The appearance of infectious diseases in new places and new hosts, such as West Nile virus and Ebola, is a predictable result of climate change, scientists say. Humans can expect more such illnesses to emerge in the future, as climate change shifts habitats and brings wildlife, crops, livestock, and humans into contact with pathogens to which they are susceptible but to which they have never been exposed before, researchers said.
"It's not that there's going to be one 'Andromeda Strain' that will wipe everybody out on the planet," said Daniel Brooks, a noted zoologist affiliated with the Harold W Manter Laboratory of Parasitology at the University of Nebraska-Lincoln, while referring to the 1971 science fiction film about a deadly pathogen. "There are going to be a lot of localised outbreaks putting pressure on medical and veterinary health systems," Brooks said in an article published in the journal Philosophical Transactions of the Royal Society B.
Brooks and his co-author, Eric Hoberg, a zoologist with the US National Parasite Collection of the the US Department of Agriculture's Agricultural Research Service, have observed how climate change has affected very different ecosystems. Brooks has focused primarily on parasites in the tropics, while Hoberg has worked in Arctic regions. Each has observed the arrival of species that hadn't previously lived in that area and the departure of others.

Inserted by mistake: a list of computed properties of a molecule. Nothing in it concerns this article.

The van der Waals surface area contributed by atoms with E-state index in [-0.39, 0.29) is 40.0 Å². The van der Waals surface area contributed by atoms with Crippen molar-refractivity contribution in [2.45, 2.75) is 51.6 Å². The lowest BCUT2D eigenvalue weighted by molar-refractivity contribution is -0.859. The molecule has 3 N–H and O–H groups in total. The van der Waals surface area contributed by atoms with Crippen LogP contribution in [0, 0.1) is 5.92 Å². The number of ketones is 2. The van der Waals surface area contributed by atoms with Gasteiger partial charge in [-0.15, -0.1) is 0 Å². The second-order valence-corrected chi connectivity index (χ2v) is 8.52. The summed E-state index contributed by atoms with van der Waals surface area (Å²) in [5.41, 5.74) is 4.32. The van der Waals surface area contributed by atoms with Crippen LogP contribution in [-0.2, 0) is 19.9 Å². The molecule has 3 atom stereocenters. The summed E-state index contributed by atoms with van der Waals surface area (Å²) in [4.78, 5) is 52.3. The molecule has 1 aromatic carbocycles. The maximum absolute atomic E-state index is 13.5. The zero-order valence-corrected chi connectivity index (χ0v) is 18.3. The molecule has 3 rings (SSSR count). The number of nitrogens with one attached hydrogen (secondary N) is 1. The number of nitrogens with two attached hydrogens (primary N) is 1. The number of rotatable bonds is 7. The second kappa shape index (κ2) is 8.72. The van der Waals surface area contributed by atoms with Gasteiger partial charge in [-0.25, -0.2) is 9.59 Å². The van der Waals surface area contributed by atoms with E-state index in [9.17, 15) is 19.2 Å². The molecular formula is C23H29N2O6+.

Changes in habitat mean animals are exposed to new parasites and pathogens, researchers said. For example, Brooks said, after humans hunted capuchin and spider monkeys out of existence in some regions of Costa Rica, their parasites immediately switched to howler monkeys, where they persist. Scientists have assumed parasites don't quickly jump from one species to another because of the way parasites and hosts co-evolve.
Brooks calls it the "parasite paradox." Over time, hosts and pathogens become more tightly adapted to one another. According to previous theories, this should make emerging diseases rare, because they have to wait for the right random mutation to occur. However, such jumps happen more quickly than anticipated. Even pathogens that are highly adapted to one host are able to shift to new ones under the right circumstances.
Brooks and Hoberg call for a "fundamental conceptual shift" recognising that pathogens retain ancestral genetic capabilities allowing them to acquire new hosts quickly. The new hosts are more susceptible to infection and get sicker from it, Brooks said, because they haven't yet developed resistance. Though resistance can evolve fairly rapidly, this only changes the emergent pathogen from an acute to a chronic disease problem, Brooks said. "West Nile Virus is a good example - no longer an acute problem for humans or wildlife in North America, it nonetheless is here to stay," Brooks said. PTI